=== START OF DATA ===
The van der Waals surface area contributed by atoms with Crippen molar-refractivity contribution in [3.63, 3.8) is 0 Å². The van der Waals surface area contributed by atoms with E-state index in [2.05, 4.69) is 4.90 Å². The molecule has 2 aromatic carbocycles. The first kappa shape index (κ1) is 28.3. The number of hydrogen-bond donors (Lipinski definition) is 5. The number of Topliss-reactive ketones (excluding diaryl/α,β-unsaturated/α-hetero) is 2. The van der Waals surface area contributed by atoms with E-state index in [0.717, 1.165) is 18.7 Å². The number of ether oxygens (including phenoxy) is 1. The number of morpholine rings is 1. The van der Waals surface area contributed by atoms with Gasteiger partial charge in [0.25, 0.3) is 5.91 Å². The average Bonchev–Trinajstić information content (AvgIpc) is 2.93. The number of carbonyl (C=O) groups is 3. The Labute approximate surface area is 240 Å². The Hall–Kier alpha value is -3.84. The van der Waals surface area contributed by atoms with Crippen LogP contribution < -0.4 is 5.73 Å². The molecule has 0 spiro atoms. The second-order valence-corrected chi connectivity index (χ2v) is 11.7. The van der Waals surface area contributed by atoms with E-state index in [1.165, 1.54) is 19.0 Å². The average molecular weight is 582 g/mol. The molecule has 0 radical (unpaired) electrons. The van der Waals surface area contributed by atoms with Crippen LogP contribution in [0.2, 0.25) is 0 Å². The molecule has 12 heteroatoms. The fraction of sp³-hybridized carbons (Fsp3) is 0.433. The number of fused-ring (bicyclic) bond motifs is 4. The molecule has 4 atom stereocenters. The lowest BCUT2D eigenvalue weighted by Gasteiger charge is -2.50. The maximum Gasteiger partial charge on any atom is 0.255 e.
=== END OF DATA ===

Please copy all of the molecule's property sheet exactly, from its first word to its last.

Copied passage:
The van der Waals surface area contributed by atoms with Crippen molar-refractivity contribution in [3.63, 3.8) is 0 Å². The van der Waals surface area contributed by atoms with E-state index in [2.05, 4.69) is 4.90 Å². The molecule has 2 aromatic carbocycles. The first kappa shape index (κ1) is 28.3. The number of hydrogen-bond donors (Lipinski definition) is 5. The number of Topliss-reactive ketones (excluding diaryl/α,β-unsaturated/α-hetero) is 2. The van der Waals surface area contributed by atoms with E-state index in [0.717, 1.165) is 18.7 Å². The number of ether oxygens (including phenoxy) is 1. The number of morpholine rings is 1. The van der Waals surface area contributed by atoms with Gasteiger partial charge in [0.25, 0.3) is 5.91 Å². The average Bonchev–Trinajstić information content (AvgIpc) is 2.93. The number of carbonyl (C=O) groups is 3. The Labute approximate surface area is 240 Å². The Hall–Kier alpha value is -3.84. The van der Waals surface area contributed by atoms with Crippen LogP contribution < -0.4 is 5.73 Å². The molecule has 0 spiro atoms. The second-order valence-corrected chi connectivity index (χ2v) is 11.7. The van der Waals surface area contributed by atoms with E-state index in [1.165, 1.54) is 19.0 Å². The average molecular weight is 582 g/mol. The molecule has 0 radical (unpaired) electrons. The van der Waals surface area contributed by atoms with Crippen LogP contribution in [0.2, 0.25) is 0 Å². The molecule has 12 heteroatoms. The fraction of sp³-hybridized carbons (Fsp3) is 0.433. The number of fused-ring (bicyclic) bond motifs is 4. The molecule has 4 atom stereocenters. The lowest BCUT2D eigenvalue weighted by Gasteiger charge is -2.50. The maximum Gasteiger partial charge on any atom is 0.255 e.